Norwich Gallery, Norwich, UK
Lucy McKenzie’s touring solo exhibition ‘Ten Years of Robotic Mayhem (including sublet)’ comprises the following. Firstly, the title, taken – I assume – from a video of the same name by West Coast performance group Survival Research Laboratories. Then, a series of framed Hergé-influenced illustrations McKenzie made for the Edinburgh periodical One O’Clock Gun and an Alasdair Gray-esque map she created detailing the locations of outdoor sculpture in Dumfries and Galloway, Scotland; a reproduction Charles Rennie MacKintosh chair, and three large paintings after MacKintosh and Belgian Art Nouveau designers Georges Hobé and Paul Hankar. There are also collages of Slovenian band Laibach, the artwork she designed for Erasure’s Union Street album, and the releases on her own record label Decemberism – the compilation Nova Popularna, Bonnie Camplin’s excellent Heavy Epic (cover by Enrico David) and a spoken-word Alasdair Gray LP (distinctive sleeve art by the writer and artist himself). Last but not least, there is the ‘sublet’ – a small booth displaying clothes for sale by designer Becca Lipscombe, and photographs of McKenzie modeling the apparel.
McKenzie’s dexterous draftsmanship and punchy graphic sense has enabled her to develop a distinctive style; a kind of updated Jugendstil figuration spliced with a neo-New Romantic nostalgia, and a fatal attraction to rather self-consciously impeccable cultural reference points. Appropriation is the engine driving her work; less, however, specific images, than a coralling of stylistic licks and moods. Over the past seven years or so, along with the aforementioned examples, she has borrowed from Socialist Realism, Bauhaus, Polish Modernism, Viennese Secessionists, Scottish Muralists, Belgian record label Les Disques du Crepuscule, German record label Brain Records, Brian Eno and Depeche Mode.
Inasmuch as the weight of these lifts is in their socio-cultural significance, McKenzie’s work could be read as a hyper-acceleration of ‘Pictures’-era (the show curated by Douglas Crimp at Artists Space, New York, 1977), or Context Art appropriation strategies. The reality isn’t quite so academically neat. In a recent issue of Untitled magazine, Mick Peter suggested that, in depicting her artist friends, McKenzie seems to long for some kind of internationalist ‘league of the arts’; a life spent sitting in Brussels cafés, chatting about Slovenian Conceptualism or Dutch design whilst listening to hip Scottish bands. With its multi-disclipinary emphases, this exhibition (which originated at Talbot Rice Gallery, Edinburgh, and moves from Norwich to Arnolfini in Bristol, and finally San Francisco Museum of Modern Art) is indicative of this longing. In a sense, McKenzie’s processes parallel the ways in which subcultures construct their image, forming alliances with like-minds, and excluding those they define themselves against. It’s as if someone were to take Dick Hebdige’s 1979 sociological study Subculture: The Meaning of Style and apply its findings to art; Hebdige’s mapping of Antonio Gramsci’s theories of ‘conjuncture’ onto youth culture – forging identity and ‘social autonomy’ from the detritus of culture available to you.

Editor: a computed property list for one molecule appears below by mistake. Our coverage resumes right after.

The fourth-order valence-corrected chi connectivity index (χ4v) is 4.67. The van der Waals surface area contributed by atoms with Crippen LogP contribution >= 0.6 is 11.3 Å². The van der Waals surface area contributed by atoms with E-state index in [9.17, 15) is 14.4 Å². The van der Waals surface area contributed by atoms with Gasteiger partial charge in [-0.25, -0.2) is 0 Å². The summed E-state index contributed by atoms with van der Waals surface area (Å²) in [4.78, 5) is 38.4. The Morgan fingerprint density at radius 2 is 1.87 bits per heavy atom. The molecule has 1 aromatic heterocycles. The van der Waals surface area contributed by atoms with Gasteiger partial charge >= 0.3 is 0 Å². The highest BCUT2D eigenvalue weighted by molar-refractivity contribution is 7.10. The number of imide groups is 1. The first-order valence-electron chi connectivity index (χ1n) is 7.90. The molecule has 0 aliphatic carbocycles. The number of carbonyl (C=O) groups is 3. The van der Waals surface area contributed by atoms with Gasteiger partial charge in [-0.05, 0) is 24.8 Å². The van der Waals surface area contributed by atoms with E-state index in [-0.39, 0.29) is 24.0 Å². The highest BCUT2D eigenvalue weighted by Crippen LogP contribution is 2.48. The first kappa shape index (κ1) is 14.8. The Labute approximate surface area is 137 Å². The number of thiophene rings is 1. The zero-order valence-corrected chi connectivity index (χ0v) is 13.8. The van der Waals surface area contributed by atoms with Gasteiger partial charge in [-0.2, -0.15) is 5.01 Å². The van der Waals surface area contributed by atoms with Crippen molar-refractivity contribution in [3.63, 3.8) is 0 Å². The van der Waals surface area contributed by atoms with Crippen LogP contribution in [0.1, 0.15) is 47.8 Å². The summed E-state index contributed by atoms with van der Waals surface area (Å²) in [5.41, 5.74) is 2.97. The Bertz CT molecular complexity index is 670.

For all of McKenzie’s savvy, I wonder what it is she is trying to communicate. If appropriation is about a reshuffling of image hierarchies and by extension an investigation of power and control, then McKenzie’s relationship to her references takes on more troubling aspects – it is difficult to escape from the fact that she places herself and her peer group at the centre of her referential nexus. The power of McKenzie’s source material serves to aggrandize her own intellectual pedigree. Whether it’s Laibach or Art Nouveau, each is co-opted into her self-image as a pan-European cultural operator. Is this a question of ‘open source’ art production, dilletantism, or cynical proximity to cultural capital? Perhaps what is more pertinent to consider is what is the intellectual return for the viewer from McKenzie’s matrix of influences?
The most interesting works here were the drawings illustrating One O’Clock Gun’s articles on cultural instrumentalization and gentrification in Scotland. An elegant depiction of grizzled Glaswegian writer James Kelman sat in a bar next to Franz Ferdinand singer Alex Kapranos succinctly conveys the coarse rub of old versus new cultural attitude. Another image depicts the simmering class divisions an issue such as a smoking ban might compound – working class pub habitués and chicly retro punk girls enjoy a thick cloud of cigarette smoke whilst an upwardly mobile middle class family scowl across the room at them. These drawings, like One O’Clock Gun itself, address the complexities of why ‘culture’ should never be regarded as a cure-all panacea for a country’s ills. This localized purpose better serves McKenzie’s romanticized visions of collaboration than her borrowings.